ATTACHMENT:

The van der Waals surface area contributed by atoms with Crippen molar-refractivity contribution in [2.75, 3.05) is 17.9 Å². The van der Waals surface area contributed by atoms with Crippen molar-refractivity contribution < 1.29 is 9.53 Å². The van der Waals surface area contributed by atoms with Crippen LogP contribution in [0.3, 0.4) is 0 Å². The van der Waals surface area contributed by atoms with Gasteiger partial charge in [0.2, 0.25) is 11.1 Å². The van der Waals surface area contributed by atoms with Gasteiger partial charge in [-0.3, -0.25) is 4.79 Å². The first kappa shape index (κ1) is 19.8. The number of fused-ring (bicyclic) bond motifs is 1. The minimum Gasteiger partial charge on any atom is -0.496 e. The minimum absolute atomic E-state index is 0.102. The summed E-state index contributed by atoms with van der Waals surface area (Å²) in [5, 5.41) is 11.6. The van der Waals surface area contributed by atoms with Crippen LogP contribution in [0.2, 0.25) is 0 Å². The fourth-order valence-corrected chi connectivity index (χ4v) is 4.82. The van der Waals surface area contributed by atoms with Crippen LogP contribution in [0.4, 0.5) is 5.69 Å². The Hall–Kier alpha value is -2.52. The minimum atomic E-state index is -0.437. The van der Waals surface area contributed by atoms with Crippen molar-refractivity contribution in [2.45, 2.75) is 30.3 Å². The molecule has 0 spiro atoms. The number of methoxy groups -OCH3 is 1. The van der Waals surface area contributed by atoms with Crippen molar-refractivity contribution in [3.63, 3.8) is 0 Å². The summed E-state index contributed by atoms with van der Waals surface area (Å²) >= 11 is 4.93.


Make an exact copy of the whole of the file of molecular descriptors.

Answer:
The van der Waals surface area contributed by atoms with Crippen molar-refractivity contribution in [2.75, 3.05) is 17.9 Å². The van der Waals surface area contributed by atoms with Crippen molar-refractivity contribution < 1.29 is 9.53 Å². The van der Waals surface area contributed by atoms with Crippen LogP contribution in [0.3, 0.4) is 0 Å². The van der Waals surface area contributed by atoms with Gasteiger partial charge in [0.2, 0.25) is 11.1 Å². The van der Waals surface area contributed by atoms with Gasteiger partial charge in [-0.3, -0.25) is 4.79 Å². The first kappa shape index (κ1) is 19.8. The number of fused-ring (bicyclic) bond motifs is 1. The minimum Gasteiger partial charge on any atom is -0.496 e. The minimum absolute atomic E-state index is 0.102. The summed E-state index contributed by atoms with van der Waals surface area (Å²) in [5, 5.41) is 11.6. The van der Waals surface area contributed by atoms with Crippen LogP contribution in [0.2, 0.25) is 0 Å². The fourth-order valence-corrected chi connectivity index (χ4v) is 4.82. The van der Waals surface area contributed by atoms with Crippen LogP contribution in [0.4, 0.5) is 5.69 Å². The Hall–Kier alpha value is -2.52. The minimum atomic E-state index is -0.437. The van der Waals surface area contributed by atoms with Crippen molar-refractivity contribution in [2.45, 2.75) is 30.3 Å². The molecule has 0 spiro atoms. The number of methoxy groups -OCH3 is 1. The van der Waals surface area contributed by atoms with Crippen molar-refractivity contribution in [3.63, 3.8) is 0 Å². The summed E-state index contributed by atoms with van der Waals surface area (Å²) >= 11 is 4.93.